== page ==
Hauerwas, a self-described Christian pacifist, is an expert on just war theory. As Hauerwas sees it, not only did Iraq and Afghanistan fail to meet the criteria of a just war, but neither did World War II. As the Obama administration has weighed its options in Afghanistan, Hauerwas remains decidedly pessimistic not only about American prospects, but also American morality.
Hauerwas, 69, talked about his view on war and peace, his dismal assessment about the state of America’s churches, and why President Barack Obama isn’t likely to come calling. Some answers have been edited for length and clarity.
KE: What should President Obama do about Afghanistan?
SH: Afghanistan was understood to be part of the war against terror, and that was a decisive mistake because as soon as you said we are at war, you gave Osama bin Laden what he wanted — he became a warrior, and not just a murderer. I would be much happier with a whole reconsideration of our involvement there — not as a war, but as a police function, and how the police might intervene to arrest bin Laden. I know that sounds utopian, but just try thinking you’re going to win a war in Afghanistan. I can’t imagine anything more utopian than that. …
KE: With seven years of hindsight, was Afghanistan ever a just war?
SH: Afghanistan has the possibility of being limited in a way that might make it a bit more justifiable, but it’s still not clear what we’re fighting for. The very idea that you begin to assess the justness of a war after the war is already going to happen, I’m sorry, it’s already too late.
KE: How would you assess the church’s response to the Iraq war?
SH: Awful. Christians — and it started with Sept. 11, as soon as we said we are at war — Christians said “that’s us.” We never asked the hard questions about the war on terror, and that is, I think, why Iraq happened. It has everything to do with the inability to distinguish between the Christian “we” and the American “we.”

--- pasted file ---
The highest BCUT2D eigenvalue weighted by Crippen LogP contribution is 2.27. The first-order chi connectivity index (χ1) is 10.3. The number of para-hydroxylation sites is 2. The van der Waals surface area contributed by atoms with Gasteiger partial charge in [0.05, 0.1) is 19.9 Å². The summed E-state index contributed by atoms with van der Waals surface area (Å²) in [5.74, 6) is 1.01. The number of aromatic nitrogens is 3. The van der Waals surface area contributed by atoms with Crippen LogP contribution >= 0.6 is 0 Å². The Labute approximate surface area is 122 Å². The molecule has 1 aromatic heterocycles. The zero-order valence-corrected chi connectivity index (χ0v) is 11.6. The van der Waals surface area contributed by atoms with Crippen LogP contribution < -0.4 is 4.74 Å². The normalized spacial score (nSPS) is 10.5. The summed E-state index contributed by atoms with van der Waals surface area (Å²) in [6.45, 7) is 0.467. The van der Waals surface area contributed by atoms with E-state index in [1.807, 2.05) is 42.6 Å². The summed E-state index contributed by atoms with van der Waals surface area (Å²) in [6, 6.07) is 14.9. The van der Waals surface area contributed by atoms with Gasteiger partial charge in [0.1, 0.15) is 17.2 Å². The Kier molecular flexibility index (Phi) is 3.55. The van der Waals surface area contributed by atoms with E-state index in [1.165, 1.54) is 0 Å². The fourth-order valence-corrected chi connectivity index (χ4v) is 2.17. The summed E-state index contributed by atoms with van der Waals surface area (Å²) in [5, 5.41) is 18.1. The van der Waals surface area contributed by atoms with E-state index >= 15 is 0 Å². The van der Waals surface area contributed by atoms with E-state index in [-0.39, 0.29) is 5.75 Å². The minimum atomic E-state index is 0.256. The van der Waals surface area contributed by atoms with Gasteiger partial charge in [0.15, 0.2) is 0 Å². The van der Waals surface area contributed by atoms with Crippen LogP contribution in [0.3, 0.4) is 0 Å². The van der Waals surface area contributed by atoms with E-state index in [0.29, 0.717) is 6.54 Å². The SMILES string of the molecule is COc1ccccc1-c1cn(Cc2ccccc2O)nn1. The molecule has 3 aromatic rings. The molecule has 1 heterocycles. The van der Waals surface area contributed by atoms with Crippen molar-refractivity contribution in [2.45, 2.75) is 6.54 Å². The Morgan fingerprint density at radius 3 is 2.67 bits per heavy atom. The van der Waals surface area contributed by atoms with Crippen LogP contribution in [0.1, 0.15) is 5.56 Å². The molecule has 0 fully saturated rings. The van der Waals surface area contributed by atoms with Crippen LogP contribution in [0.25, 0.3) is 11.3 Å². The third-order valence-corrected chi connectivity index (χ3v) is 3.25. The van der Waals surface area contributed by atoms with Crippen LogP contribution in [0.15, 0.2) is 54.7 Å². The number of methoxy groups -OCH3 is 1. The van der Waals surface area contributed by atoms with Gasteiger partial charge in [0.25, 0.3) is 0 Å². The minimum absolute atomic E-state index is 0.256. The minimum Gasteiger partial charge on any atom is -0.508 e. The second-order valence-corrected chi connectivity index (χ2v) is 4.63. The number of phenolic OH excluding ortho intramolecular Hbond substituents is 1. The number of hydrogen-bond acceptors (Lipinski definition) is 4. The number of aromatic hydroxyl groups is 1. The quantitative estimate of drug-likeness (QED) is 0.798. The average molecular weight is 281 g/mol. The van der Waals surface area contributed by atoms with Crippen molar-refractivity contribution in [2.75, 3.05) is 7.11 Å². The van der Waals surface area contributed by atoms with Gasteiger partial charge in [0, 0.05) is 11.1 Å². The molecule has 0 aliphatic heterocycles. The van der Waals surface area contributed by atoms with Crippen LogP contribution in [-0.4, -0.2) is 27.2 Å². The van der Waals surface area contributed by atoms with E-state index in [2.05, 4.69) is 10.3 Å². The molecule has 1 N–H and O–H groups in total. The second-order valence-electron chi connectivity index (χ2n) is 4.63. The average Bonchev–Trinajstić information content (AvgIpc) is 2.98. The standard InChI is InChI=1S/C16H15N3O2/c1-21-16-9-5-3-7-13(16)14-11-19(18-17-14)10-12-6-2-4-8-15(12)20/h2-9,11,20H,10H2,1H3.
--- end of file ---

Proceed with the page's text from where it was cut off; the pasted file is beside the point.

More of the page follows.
KE: So does the church need a service of repentance?
SH: The church has lost its ability to be a disciplined community because we’re now, religiously, in a buyer’s market. Christianity has to bill itself as very good for your self-realization, and that’s killing us because we’re not very good for your self-realization. We’re good for your salvation, which is not the same thing. Hopefully God is making sure that we’re not going to survive in the position we’re currently in.
KE: What kinds of questions should we be asking now about Afghanistan?
SH: We need to ask them to tell us the truth. Tell us that we’re engaged in an unwinnable business here, but we have these kinds of political stakes and we want to achieve those, and people are going to die for ambiguous political ends. Just tell us the truth.
KE: What should be the church’s role in the debate over Afghanistan?
SH: Let’s start with people in our congregations who are connected with the military, and ask them how they can justify that. Let’s start there. I have high regard for people in the military, but very seldom are they asked to justify what they’re doing.
KE: So every Christian is called to be a pacifist?
SH: Yes, absolutely.
KE: So how do you respond to people who say that’s unrealistic?
SH: Try lifelong monogamous fidelity in marriage. Do you think that’s realistic? Yet we do it. I’m not terribly cowed by the charge of being unrealistic.
KE: If Obama were to call you for advice on Afghanistan, what would you say?
SH: I’d say you have to tell the American some really hard truths, namely that the war on terror was a mistake and we’ve got to start, as Americans, learning to live in a world that we don’t control. That’s not going to make you very popular.
KE: So you’d be politically toxic to the president of the United States?
SH: Yeah, I would be. Just like (former Obama pastor) Jeremiah Wright. I hope I’m absolutely as toxic as Jeremiah Wright.
SH: Because I think what I’m saying is what Christians should be saying.
KE: The hard truths?